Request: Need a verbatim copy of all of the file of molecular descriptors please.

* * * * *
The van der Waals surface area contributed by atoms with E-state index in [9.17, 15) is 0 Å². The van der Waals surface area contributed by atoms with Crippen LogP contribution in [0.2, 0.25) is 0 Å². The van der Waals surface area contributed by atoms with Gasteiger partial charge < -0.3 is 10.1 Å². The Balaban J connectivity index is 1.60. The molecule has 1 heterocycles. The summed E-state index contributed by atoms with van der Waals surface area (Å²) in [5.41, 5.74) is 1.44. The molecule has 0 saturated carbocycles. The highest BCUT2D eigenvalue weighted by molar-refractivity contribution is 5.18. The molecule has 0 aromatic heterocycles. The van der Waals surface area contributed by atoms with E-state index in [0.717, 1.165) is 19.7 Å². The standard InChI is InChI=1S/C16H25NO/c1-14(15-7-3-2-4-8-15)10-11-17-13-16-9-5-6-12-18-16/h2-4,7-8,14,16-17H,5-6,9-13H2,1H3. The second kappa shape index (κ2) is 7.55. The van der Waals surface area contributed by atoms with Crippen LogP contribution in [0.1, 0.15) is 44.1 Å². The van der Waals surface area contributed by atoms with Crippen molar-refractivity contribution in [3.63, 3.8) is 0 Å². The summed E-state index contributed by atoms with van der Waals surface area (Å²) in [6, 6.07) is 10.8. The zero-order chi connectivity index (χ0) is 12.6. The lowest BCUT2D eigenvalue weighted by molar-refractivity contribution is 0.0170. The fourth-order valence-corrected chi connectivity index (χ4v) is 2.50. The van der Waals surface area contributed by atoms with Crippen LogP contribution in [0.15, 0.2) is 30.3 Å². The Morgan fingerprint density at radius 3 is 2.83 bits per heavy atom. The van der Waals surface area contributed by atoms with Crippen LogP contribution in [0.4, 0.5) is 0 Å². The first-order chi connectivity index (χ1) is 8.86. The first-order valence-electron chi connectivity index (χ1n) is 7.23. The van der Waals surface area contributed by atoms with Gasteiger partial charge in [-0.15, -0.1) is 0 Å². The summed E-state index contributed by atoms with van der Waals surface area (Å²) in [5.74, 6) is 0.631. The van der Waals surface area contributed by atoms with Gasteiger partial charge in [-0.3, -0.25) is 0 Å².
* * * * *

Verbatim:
The van der Waals surface area contributed by atoms with E-state index in [9.17, 15) is 0 Å². The van der Waals surface area contributed by atoms with Crippen LogP contribution in [0.2, 0.25) is 0 Å². The van der Waals surface area contributed by atoms with Gasteiger partial charge < -0.3 is 10.1 Å². The Balaban J connectivity index is 1.60. The molecule has 1 heterocycles. The summed E-state index contributed by atoms with van der Waals surface area (Å²) in [5.41, 5.74) is 1.44. The molecule has 0 saturated carbocycles. The highest BCUT2D eigenvalue weighted by molar-refractivity contribution is 5.18. The molecule has 0 aromatic heterocycles. The van der Waals surface area contributed by atoms with E-state index in [0.717, 1.165) is 19.7 Å². The standard InChI is InChI=1S/C16H25NO/c1-14(15-7-3-2-4-8-15)10-11-17-13-16-9-5-6-12-18-16/h2-4,7-8,14,16-17H,5-6,9-13H2,1H3. The second kappa shape index (κ2) is 7.55. The van der Waals surface area contributed by atoms with Crippen LogP contribution in [0.1, 0.15) is 44.1 Å². The van der Waals surface area contributed by atoms with Crippen molar-refractivity contribution in [3.63, 3.8) is 0 Å². The summed E-state index contributed by atoms with van der Waals surface area (Å²) in [6, 6.07) is 10.8. The zero-order chi connectivity index (χ0) is 12.6. The lowest BCUT2D eigenvalue weighted by molar-refractivity contribution is 0.0170. The fourth-order valence-corrected chi connectivity index (χ4v) is 2.50. The van der Waals surface area contributed by atoms with Crippen LogP contribution in [0.15, 0.2) is 30.3 Å². The Morgan fingerprint density at radius 3 is 2.83 bits per heavy atom. The van der Waals surface area contributed by atoms with Crippen LogP contribution in [0.4, 0.5) is 0 Å². The first-order chi connectivity index (χ1) is 8.86. The first-order valence-electron chi connectivity index (χ1n) is 7.23. The van der Waals surface area contributed by atoms with Gasteiger partial charge in [-0.15, -0.1) is 0 Å². The summed E-state index contributed by atoms with van der Waals surface area (Å²) in [5.74, 6) is 0.631. The van der Waals surface area contributed by atoms with Gasteiger partial charge in [-0.3, -0.25) is 0 Å².